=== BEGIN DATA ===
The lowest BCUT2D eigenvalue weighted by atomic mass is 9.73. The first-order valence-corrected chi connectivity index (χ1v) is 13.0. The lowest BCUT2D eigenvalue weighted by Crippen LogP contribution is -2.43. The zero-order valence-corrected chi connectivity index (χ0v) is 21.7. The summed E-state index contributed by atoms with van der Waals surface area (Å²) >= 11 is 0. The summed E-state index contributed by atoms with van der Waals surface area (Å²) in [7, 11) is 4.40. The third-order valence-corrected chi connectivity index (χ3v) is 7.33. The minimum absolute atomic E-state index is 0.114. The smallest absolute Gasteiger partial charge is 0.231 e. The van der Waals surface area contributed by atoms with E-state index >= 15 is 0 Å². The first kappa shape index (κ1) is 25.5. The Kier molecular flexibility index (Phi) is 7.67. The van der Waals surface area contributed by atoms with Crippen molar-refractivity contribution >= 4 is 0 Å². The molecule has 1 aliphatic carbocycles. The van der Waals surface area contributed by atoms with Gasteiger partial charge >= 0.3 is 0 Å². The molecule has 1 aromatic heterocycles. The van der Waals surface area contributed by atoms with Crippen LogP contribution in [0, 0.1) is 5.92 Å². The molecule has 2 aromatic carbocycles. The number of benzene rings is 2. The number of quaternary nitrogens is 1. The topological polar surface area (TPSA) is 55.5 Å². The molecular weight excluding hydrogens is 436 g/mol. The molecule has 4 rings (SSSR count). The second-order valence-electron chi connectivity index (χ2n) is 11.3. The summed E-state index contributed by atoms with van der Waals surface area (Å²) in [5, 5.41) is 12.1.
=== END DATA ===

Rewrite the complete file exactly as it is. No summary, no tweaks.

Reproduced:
The lowest BCUT2D eigenvalue weighted by atomic mass is 9.73. The first-order valence-corrected chi connectivity index (χ1v) is 13.0. The lowest BCUT2D eigenvalue weighted by Crippen LogP contribution is -2.43. The zero-order valence-corrected chi connectivity index (χ0v) is 21.7. The summed E-state index contributed by atoms with van der Waals surface area (Å²) >= 11 is 0. The summed E-state index contributed by atoms with van der Waals surface area (Å²) in [7, 11) is 4.40. The third-order valence-corrected chi connectivity index (χ3v) is 7.33. The minimum absolute atomic E-state index is 0.114. The smallest absolute Gasteiger partial charge is 0.231 e. The van der Waals surface area contributed by atoms with E-state index >= 15 is 0 Å². The first kappa shape index (κ1) is 25.5. The Kier molecular flexibility index (Phi) is 7.67. The van der Waals surface area contributed by atoms with Crippen molar-refractivity contribution >= 4 is 0 Å². The molecule has 1 aliphatic carbocycles. The van der Waals surface area contributed by atoms with Gasteiger partial charge >= 0.3 is 0 Å². The molecule has 1 aromatic heterocycles. The van der Waals surface area contributed by atoms with Crippen LogP contribution in [0, 0.1) is 5.92 Å². The molecule has 2 aromatic carbocycles. The number of benzene rings is 2. The number of quaternary nitrogens is 1. The topological polar surface area (TPSA) is 55.5 Å². The molecular weight excluding hydrogens is 436 g/mol. The molecule has 4 rings (SSSR count). The second-order valence-electron chi connectivity index (χ2n) is 11.3. The summed E-state index contributed by atoms with van der Waals surface area (Å²) in [5, 5.41) is 12.1.